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As Fisheries Deplete, Sea Veggies Offer Sustainable Nutrients to Our Diets

Depending on which studies you read, it appears that we will run out of fish, at least the plentiful bounty of diverse fish we’re getting all-to-accustomed to eating regularly.Β  According to the book and upcoming documentary called The End of the Line, most of the fish we’re used to seeing:Β  tuna, halibut, snapper, and the like, will effectively be gone from the world’s oceans by 2050.Β  What that means in terms of harvest remains to be seen.Β  It is more than likely that we’ll stop seeing our nutrient load coming from the sea.Β  This will put additional pressure on our already unsustainable land-based agricultural systems.

An interesting side-note is that the sea provides nutrients that are not easy to come by in land-based agriculture, meaning that our diets will likely become less diverse and nutrient rich.Β  However, sea vegetables can provide terrific benefits of bringing the bounty of the sea into our kitchen.Β  Sea vegetables are lower on the food chain than fish, and therefore more eco-friendly to harvest (as a general principle).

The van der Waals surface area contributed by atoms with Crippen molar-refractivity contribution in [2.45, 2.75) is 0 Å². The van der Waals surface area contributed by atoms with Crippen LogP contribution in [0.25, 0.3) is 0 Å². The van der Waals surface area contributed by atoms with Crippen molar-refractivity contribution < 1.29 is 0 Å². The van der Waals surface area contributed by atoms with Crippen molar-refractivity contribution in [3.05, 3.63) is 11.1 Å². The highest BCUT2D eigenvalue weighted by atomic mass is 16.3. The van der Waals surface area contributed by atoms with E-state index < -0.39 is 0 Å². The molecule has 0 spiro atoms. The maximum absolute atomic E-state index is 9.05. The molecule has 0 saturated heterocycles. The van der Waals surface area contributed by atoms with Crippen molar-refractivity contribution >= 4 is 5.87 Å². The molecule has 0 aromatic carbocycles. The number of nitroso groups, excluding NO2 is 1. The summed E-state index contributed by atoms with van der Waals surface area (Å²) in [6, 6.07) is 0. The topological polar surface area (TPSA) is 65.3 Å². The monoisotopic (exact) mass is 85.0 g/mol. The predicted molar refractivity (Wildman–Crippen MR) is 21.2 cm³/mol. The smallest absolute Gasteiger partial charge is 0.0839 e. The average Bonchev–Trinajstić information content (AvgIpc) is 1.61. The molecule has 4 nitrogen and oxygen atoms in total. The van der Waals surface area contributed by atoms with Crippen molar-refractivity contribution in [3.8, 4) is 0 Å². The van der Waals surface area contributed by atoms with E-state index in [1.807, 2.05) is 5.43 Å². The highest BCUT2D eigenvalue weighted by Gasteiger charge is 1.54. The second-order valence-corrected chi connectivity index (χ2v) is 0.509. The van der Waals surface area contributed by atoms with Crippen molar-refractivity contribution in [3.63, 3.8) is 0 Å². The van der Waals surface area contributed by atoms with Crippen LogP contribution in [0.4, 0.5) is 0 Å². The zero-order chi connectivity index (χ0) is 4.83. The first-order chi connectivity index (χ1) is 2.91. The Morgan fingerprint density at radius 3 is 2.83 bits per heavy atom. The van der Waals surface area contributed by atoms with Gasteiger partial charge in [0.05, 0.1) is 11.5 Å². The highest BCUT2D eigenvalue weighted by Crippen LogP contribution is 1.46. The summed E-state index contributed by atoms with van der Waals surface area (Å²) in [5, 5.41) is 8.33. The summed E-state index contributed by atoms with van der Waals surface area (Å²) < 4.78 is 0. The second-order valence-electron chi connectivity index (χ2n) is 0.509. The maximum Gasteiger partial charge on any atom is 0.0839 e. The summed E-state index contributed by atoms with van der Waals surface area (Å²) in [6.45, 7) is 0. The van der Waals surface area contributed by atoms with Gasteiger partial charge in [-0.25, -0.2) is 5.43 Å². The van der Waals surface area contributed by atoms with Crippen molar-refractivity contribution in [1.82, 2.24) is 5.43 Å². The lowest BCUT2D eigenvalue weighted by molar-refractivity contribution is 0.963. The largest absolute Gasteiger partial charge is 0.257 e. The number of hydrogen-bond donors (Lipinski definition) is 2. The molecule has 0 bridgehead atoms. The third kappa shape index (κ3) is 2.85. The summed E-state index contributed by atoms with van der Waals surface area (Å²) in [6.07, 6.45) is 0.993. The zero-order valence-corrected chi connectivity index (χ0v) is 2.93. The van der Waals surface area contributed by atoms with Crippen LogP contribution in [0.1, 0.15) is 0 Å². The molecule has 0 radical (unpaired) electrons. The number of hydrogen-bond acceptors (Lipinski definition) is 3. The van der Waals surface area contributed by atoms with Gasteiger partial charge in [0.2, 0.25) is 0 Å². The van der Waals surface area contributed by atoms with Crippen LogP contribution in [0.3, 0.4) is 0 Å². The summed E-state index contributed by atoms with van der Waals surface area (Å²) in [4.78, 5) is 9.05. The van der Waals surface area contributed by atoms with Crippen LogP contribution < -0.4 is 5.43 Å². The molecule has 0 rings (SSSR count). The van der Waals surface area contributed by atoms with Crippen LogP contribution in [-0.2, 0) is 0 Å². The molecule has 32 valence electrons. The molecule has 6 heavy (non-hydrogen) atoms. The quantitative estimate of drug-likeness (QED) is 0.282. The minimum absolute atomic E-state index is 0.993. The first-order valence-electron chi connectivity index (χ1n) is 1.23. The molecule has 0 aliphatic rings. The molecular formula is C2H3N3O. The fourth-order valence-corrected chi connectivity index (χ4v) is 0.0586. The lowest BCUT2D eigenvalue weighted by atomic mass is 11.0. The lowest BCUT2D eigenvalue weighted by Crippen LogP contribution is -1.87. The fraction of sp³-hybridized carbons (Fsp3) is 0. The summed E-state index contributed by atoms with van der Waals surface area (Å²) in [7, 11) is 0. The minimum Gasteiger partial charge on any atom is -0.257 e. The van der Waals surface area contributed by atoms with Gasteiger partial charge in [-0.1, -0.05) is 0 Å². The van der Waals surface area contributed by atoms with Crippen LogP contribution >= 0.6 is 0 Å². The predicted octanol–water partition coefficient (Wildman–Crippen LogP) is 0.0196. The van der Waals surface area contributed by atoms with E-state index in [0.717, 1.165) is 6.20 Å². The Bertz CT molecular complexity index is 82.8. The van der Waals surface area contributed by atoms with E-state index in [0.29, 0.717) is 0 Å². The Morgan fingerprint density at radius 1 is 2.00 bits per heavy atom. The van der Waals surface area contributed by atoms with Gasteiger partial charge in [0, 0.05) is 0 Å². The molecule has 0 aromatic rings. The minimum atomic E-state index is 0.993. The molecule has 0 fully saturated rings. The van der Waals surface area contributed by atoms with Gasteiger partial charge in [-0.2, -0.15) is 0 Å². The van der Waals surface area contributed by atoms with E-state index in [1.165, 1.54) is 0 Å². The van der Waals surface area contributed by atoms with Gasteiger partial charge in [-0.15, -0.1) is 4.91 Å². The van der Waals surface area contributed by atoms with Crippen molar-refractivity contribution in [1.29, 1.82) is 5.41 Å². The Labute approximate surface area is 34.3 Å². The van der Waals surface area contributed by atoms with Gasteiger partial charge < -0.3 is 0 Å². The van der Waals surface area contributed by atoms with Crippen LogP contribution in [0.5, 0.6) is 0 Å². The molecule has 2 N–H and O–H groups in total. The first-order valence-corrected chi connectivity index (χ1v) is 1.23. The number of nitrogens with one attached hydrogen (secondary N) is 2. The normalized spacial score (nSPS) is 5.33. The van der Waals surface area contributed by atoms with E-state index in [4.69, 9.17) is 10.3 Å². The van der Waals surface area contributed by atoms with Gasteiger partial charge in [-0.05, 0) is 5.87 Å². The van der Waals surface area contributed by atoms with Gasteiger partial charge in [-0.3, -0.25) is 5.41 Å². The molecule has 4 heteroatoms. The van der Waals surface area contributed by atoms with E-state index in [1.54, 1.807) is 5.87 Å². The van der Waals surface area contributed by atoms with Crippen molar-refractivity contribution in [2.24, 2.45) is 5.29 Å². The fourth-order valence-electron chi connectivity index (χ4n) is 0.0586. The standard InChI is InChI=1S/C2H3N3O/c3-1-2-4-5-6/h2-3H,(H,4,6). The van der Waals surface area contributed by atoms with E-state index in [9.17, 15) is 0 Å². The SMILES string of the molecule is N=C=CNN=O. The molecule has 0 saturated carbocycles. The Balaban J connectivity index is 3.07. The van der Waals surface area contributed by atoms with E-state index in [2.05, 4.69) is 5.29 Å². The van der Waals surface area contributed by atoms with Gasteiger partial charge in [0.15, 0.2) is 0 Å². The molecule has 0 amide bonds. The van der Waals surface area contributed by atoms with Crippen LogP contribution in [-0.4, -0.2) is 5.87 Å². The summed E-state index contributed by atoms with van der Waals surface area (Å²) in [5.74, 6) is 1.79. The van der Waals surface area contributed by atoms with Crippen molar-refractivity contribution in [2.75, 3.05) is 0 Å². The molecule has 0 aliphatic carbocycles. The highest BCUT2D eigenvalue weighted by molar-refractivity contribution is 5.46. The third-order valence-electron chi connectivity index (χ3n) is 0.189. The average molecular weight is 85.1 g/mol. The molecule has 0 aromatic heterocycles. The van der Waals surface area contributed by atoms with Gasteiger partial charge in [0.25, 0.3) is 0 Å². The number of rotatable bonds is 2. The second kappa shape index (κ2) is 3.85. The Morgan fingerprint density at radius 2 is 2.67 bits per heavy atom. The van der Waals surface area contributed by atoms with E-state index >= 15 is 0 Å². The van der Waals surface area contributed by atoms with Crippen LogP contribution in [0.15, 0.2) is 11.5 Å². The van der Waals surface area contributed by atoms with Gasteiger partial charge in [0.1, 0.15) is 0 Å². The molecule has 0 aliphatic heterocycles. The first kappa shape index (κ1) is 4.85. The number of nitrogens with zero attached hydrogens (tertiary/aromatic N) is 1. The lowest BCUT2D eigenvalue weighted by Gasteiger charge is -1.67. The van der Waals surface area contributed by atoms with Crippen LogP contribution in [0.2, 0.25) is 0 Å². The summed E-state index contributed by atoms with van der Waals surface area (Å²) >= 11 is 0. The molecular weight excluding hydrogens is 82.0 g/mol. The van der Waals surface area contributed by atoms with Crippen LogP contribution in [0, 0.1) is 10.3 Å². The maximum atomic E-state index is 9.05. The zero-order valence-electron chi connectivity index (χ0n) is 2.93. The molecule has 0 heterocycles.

Health benefits of sea veggies include cardiovascular, healthy thyroid function, relief of menopause symptoms, reductions of the occurrences of birth defects, inflammatory response, and positive psychological health effects, such as easily absorbable magnesium, which has a stress-reduction effect. One very easy way to work some sea veggies into your diet is to add arame to your broth when you make a soup like miso soup.

Scott Cooney is the author of Build a Green Small Business:Β  Profitable Ways to Become an Ecopreneur (McGraw-Hill).

Twitter:Β  ScottCooney